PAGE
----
It was 28 minutes door to door. Arrival to operating room, although if you were us it seemed like eternity.
“Is it like ER or Scrubs?” The question I have been asked time and time again. It’s a little but of both.
But I remember that trauma like it was yesterday, although years have passed. I remember each trauma. Each stabbing, each gunshot wound, each homicide….. “I thought you were in pediatric emergency….. people would say. This is pediatric emergency medicine. Up to age 18. The kids you take care of in a trauma situation are mostly 15-18 year olds.
You get advanced notice for 99.9% of traumas. When the EMS crew is picking you up, someone is giving us a head’s up. We are preparing. Level I blood warmer. Intubation meds. Chest tubes. We think of everything we can to prepare. My IV supplies are out, pre ripped tape lines my trauma gown. We’ve designated the roles we will take, often I was bedside nurse, which depending on the trauma could get pretty crowded.
That particular night the trauma bay was getting hit, which truthfully is like every other night. Just when you thought the sh*t was hitting the fan something else would be on the way. Get that woman to ICU, why won’t they accept her…… the politics inside of the hospital can be horrendous. But at the end of the day our team took incredible care of you, and we gave it 110%.
In this particular patient rolled and it was a traumatic injury to say the least. On the backboard bundled up, luckily the paramedics had already intubated, we have a secure airway which is sometimes half the battle. Trauma, ortho and vascular teams were all present, and I fought like hell for my spot at the side of the bed. My initial role is to get a line, get labs, connect to the monitor, help roll, get the clothing off….. give the meds…… all at the same time.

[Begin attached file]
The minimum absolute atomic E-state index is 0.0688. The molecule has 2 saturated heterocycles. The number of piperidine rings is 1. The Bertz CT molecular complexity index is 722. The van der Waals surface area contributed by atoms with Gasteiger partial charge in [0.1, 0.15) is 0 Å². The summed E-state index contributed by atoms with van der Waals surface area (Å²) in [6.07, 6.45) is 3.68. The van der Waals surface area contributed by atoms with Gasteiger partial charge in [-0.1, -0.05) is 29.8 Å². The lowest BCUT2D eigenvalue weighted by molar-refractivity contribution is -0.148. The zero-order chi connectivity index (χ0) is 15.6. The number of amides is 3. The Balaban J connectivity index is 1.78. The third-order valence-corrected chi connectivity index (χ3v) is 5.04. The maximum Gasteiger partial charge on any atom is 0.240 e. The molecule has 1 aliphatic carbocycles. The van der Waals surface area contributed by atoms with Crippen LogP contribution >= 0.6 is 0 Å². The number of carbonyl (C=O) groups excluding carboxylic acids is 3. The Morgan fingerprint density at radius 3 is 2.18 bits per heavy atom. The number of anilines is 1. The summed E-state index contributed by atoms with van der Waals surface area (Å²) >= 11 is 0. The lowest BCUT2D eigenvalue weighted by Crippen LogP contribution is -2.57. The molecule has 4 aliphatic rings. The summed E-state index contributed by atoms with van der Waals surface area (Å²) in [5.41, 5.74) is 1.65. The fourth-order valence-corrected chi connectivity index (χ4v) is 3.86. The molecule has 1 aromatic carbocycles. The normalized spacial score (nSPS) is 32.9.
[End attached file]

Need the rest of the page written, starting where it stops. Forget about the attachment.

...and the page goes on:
In the moment you don’t even think. My heart rate I guarantee stays below 50. Another nurse is there working with me. We can communicate without even talking.
“We are going to need blood”. A doctor calls out. The other nurse looks at me, I answer with my eyes. I have already prepared the level I warmer, a machine that delivers units of warmed blood in seconds. Manning the thing is a job within itself. On a good day there is a third nurse documenting, recording the shouting out of assessments, of meds given, keeping track of everything.
“Pressure is dropping….” Someone calls out. More fluid, more blood, more meds, pack the wound. They are bleeding out faster than I am infusing the blood. The blood goes all over the floor. It looks like a war zone in the bay.
You think we work hard? An emergency dept environmental services employee works just as hard. (The cleaning people). There is blood everywhere, the floor becomes the garbage.
Speaking of working hard, the administrative staff, they are the glue. We don’t have a name for this patient so they become Trauma A. Then they begin the work of trying to figure out who this is.
“The OR will be waiting.” Someone says “We are ready for the scanner.” Seamlessly we pack up the patient and together wheel them to the CT scanner. Doesn’t always happen like that. Before they operate they need to see what’s going on inside of you. Internal bleeding, that kind of thing. You can’t just open someone up and see if they’ve sprung a leak. It’s a bloody mess inside your body.